So turning a year older, whatever your age, shouldn’t be approached with apprehension and reluctance. Be safe in the knowledge that your happiness is most likely going to rise to whole new levels 🙂

If you’re interested, here’s a great TedxTalk about age and happiness:

 

 

The Effects Of Sleep On Happiness

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Sleep is a necessary component to our happiness. Getting enough sleep can reduce stress and depression which in turn will reduce health problems and increase and optimise our ability to function during the day.

It’s not always easy getting enough sleep with the busyness of modern life and having to juggle work with other areas of our life. Stressful events can stop us from getting those forty winks and if this happens regularly it can take its toll on our waking life.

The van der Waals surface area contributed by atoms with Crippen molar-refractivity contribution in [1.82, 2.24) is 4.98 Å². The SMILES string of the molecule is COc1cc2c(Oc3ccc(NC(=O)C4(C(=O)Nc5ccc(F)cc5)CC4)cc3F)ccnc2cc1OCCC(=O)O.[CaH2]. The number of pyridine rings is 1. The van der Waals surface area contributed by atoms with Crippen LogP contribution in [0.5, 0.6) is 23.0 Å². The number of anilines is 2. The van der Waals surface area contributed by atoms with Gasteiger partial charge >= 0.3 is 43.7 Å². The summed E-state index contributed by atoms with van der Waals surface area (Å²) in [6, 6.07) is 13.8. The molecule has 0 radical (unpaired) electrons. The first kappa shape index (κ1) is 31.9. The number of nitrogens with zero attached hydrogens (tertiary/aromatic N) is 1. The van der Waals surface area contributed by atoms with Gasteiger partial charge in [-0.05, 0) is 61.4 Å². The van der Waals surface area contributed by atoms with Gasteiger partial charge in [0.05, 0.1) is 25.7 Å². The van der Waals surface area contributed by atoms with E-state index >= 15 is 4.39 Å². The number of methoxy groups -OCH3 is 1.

De-stressing your life will obviously have it’s benefits in the long run; exercising and meditation practice are a couple of things you can incorporate easily into your daily routine to promote a better night’s sleep.

And of course it’s not just the quantity of sleep but the quality is even more important. 8 hours of restless sleep is worse than a good, solid 6 hours sleep. So what can we do to help ourselves get this much-needed shut-eye and therefore increase our happiness levels and quality of life?

Exercise. This is probably the most obvious and effective ways to get a good night’s sleep. Having a regular exercise routine will expel our energy efficiently and prepare the body for a good and well-deserved rest through the night.

Eating habits. What we eat has a massive effect on how well we sleep. Eating a healthy, balanced diet with less sugar and bad fats will promote a better sleeping pattern.